State laws mandating or regulating mental health benefits

There is also evidence that mental health benefits legislation is associated with increased access to care, increased diagnosis of mental health conditions, reduced prevalence of poor mental health and reduced suicide rates.

Evidence from a concurrent economic review indicates that mental health benefits expansion did not lead to any substantial increase in cost to health insurance plans, measured as a percentage of premiums.

They may apply to all individual and group plans regulated by the state, or they may be more limited.

Mental health benefits legislation (MHBL) involves changing regulations for MH insurance coverage to improve financial protection (i.e., decrease financial burden) and to increase access to, and use of, MH services including substance abuse (SA) services.

Below is the national Mental Health America Policy Position and Call to action regarding mental health parity in health insurance.1 This position paper sets the context for policy work on parity.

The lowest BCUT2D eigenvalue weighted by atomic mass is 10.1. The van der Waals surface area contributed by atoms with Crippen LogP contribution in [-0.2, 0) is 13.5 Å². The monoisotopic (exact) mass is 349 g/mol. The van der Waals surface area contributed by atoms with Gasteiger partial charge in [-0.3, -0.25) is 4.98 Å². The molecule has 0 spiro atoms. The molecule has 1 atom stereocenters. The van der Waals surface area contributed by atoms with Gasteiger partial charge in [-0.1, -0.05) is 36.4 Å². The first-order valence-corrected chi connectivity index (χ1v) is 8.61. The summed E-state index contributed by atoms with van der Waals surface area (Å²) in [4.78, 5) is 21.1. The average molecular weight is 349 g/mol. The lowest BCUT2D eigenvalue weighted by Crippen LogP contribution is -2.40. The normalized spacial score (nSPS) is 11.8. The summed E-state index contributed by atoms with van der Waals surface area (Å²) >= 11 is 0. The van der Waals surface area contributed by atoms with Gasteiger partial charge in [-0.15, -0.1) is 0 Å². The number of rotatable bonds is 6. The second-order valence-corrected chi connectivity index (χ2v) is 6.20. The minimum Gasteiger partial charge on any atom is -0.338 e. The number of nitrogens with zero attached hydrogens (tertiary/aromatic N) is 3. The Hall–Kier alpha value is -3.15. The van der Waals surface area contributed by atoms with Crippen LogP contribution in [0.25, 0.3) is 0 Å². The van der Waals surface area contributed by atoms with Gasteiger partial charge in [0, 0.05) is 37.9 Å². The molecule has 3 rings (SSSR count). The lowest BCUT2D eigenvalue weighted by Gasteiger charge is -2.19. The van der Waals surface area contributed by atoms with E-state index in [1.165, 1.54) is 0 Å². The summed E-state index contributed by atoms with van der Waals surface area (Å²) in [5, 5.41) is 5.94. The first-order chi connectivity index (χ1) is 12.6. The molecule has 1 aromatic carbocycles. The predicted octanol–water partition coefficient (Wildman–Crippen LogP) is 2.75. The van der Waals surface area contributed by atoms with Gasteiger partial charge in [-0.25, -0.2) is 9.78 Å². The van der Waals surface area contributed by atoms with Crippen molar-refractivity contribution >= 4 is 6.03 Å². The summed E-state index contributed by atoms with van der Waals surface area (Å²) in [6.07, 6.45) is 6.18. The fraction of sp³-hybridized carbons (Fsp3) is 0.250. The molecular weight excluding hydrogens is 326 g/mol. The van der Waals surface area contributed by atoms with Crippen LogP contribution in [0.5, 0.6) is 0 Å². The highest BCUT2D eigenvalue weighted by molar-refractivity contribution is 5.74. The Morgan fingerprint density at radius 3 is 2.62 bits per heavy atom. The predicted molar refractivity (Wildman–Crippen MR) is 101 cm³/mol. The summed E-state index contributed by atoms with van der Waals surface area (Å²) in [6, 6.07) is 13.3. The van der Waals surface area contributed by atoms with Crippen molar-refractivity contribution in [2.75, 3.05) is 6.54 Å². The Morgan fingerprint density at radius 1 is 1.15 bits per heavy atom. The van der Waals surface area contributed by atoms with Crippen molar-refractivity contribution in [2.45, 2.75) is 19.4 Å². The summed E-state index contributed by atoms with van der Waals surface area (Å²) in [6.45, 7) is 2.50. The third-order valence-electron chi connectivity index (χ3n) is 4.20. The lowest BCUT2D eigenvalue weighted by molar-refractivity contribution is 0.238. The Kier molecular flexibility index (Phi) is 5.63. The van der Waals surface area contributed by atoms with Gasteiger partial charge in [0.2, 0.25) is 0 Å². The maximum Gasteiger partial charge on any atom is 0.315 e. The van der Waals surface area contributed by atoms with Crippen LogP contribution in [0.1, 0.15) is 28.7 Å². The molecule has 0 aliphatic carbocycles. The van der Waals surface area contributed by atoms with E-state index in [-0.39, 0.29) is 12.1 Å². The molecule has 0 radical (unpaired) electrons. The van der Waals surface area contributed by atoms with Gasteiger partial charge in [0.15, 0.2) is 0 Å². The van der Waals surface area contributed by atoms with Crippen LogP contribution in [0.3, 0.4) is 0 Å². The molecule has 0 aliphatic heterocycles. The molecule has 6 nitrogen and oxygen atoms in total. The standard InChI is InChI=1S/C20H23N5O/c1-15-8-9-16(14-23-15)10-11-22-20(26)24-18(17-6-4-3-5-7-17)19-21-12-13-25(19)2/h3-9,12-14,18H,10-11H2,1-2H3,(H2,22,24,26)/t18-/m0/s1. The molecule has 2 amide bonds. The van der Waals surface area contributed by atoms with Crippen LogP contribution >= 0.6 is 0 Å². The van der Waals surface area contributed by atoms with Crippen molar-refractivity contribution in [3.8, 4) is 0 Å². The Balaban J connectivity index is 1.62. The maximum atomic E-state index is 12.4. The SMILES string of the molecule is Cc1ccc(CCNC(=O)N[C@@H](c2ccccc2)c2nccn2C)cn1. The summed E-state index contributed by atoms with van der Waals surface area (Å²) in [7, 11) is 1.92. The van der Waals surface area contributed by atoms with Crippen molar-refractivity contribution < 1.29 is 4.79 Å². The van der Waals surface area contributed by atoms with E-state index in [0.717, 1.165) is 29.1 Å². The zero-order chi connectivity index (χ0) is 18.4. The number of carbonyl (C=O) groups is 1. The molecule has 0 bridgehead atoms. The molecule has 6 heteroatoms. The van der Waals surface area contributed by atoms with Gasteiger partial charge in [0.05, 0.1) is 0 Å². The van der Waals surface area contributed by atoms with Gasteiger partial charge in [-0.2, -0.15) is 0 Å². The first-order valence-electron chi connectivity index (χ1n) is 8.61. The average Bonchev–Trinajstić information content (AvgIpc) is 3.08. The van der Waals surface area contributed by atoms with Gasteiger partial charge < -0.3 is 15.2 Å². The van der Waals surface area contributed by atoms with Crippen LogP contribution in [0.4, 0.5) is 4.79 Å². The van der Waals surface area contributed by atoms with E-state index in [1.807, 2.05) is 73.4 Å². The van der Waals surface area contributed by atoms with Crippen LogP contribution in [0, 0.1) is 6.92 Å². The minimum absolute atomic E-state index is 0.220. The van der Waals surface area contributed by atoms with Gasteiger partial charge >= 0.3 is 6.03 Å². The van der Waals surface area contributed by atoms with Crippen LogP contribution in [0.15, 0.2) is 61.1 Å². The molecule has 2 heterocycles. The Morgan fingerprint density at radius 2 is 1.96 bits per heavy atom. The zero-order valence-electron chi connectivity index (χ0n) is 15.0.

The key issues are: The Metal Health America Policy Position and Call to Action was adopted in September 2006, before the passage of the Mental Health Parity and Addiction Equity Act in 2008.

However, the MHPAEA retained exemptions for employers with ≤50 employees or demonstrating a 2% cost increase annually as a result of the legislation.

Thus, the legislation had little impact, although it served as a catalyst for subsequent MHBL, particularly at the state level.

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